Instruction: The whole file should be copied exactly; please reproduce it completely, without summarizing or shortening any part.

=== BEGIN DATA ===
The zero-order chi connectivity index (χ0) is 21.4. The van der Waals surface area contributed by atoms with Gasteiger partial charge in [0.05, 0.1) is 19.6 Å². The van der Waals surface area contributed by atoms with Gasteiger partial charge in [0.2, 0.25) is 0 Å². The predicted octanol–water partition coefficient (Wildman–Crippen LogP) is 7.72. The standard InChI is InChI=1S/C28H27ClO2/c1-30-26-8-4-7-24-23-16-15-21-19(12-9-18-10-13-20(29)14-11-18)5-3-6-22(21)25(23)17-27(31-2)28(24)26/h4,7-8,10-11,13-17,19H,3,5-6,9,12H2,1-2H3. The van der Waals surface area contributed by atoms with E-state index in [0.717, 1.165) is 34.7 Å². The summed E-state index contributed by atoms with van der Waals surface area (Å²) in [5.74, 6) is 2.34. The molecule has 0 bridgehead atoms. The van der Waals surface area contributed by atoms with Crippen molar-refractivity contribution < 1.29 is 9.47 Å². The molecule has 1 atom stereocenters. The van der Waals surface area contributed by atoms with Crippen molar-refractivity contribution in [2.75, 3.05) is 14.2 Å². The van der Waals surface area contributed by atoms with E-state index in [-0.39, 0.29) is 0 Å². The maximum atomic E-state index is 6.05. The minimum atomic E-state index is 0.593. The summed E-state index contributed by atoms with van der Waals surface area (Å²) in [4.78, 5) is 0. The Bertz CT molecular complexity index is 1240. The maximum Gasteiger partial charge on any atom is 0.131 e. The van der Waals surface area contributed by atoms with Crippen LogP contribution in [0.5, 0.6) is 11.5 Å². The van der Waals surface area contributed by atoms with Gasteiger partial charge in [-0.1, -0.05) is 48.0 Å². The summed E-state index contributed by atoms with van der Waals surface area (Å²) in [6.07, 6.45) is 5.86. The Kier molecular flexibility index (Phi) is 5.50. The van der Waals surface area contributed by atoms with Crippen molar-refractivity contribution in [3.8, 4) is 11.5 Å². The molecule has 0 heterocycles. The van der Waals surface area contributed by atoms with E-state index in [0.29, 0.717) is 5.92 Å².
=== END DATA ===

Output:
The zero-order chi connectivity index (χ0) is 21.4. The van der Waals surface area contributed by atoms with Gasteiger partial charge in [0.05, 0.1) is 19.6 Å². The van der Waals surface area contributed by atoms with Gasteiger partial charge in [0.2, 0.25) is 0 Å². The predicted octanol–water partition coefficient (Wildman–Crippen LogP) is 7.72. The standard InChI is InChI=1S/C28H27ClO2/c1-30-26-8-4-7-24-23-16-15-21-19(12-9-18-10-13-20(29)14-11-18)5-3-6-22(21)25(23)17-27(31-2)28(24)26/h4,7-8,10-11,13-17,19H,3,5-6,9,12H2,1-2H3. The van der Waals surface area contributed by atoms with E-state index in [0.717, 1.165) is 34.7 Å². The summed E-state index contributed by atoms with van der Waals surface area (Å²) in [5.74, 6) is 2.34. The molecule has 0 bridgehead atoms. The van der Waals surface area contributed by atoms with Crippen molar-refractivity contribution < 1.29 is 9.47 Å². The molecule has 1 atom stereocenters. The van der Waals surface area contributed by atoms with Crippen molar-refractivity contribution in [2.75, 3.05) is 14.2 Å². The van der Waals surface area contributed by atoms with E-state index in [-0.39, 0.29) is 0 Å². The maximum atomic E-state index is 6.05. The minimum atomic E-state index is 0.593. The summed E-state index contributed by atoms with van der Waals surface area (Å²) in [4.78, 5) is 0. The Bertz CT molecular complexity index is 1240. The maximum Gasteiger partial charge on any atom is 0.131 e. The van der Waals surface area contributed by atoms with Crippen LogP contribution in [0.5, 0.6) is 11.5 Å². The van der Waals surface area contributed by atoms with Gasteiger partial charge in [-0.1, -0.05) is 48.0 Å². The summed E-state index contributed by atoms with van der Waals surface area (Å²) in [6.07, 6.45) is 5.86. The Kier molecular flexibility index (Phi) is 5.50. The van der Waals surface area contributed by atoms with Crippen molar-refractivity contribution in [3.8, 4) is 11.5 Å². The molecule has 0 heterocycles. The van der Waals surface area contributed by atoms with E-state index in [0.29, 0.717) is 5.92 Å².